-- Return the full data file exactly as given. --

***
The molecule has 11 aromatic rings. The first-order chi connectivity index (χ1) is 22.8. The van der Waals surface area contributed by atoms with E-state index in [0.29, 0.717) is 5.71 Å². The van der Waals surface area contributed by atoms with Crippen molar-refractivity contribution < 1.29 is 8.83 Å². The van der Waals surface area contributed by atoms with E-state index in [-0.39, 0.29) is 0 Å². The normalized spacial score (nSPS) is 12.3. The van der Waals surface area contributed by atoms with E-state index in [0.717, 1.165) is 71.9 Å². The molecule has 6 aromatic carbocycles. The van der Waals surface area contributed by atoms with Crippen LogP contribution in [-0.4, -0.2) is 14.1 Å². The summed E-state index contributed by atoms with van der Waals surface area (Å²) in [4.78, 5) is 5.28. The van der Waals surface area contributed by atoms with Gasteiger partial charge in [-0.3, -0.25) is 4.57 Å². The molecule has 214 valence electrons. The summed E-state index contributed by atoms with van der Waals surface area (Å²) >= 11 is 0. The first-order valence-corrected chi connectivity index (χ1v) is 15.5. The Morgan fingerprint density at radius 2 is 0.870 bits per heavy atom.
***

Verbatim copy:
The molecule has 11 aromatic rings. The first-order chi connectivity index (χ1) is 22.8. The van der Waals surface area contributed by atoms with E-state index in [0.29, 0.717) is 5.71 Å². The van der Waals surface area contributed by atoms with Crippen molar-refractivity contribution < 1.29 is 8.83 Å². The van der Waals surface area contributed by atoms with E-state index in [-0.39, 0.29) is 0 Å². The normalized spacial score (nSPS) is 12.3. The van der Waals surface area contributed by atoms with E-state index in [0.717, 1.165) is 71.9 Å². The molecule has 6 aromatic carbocycles. The van der Waals surface area contributed by atoms with Crippen LogP contribution in [-0.4, -0.2) is 14.1 Å². The summed E-state index contributed by atoms with van der Waals surface area (Å²) in [4.78, 5) is 5.28. The van der Waals surface area contributed by atoms with Gasteiger partial charge in [-0.3, -0.25) is 4.57 Å². The molecule has 214 valence electrons. The summed E-state index contributed by atoms with van der Waals surface area (Å²) >= 11 is 0. The first-order valence-corrected chi connectivity index (χ1v) is 15.5. The Morgan fingerprint density at radius 2 is 0.870 bits per heavy atom.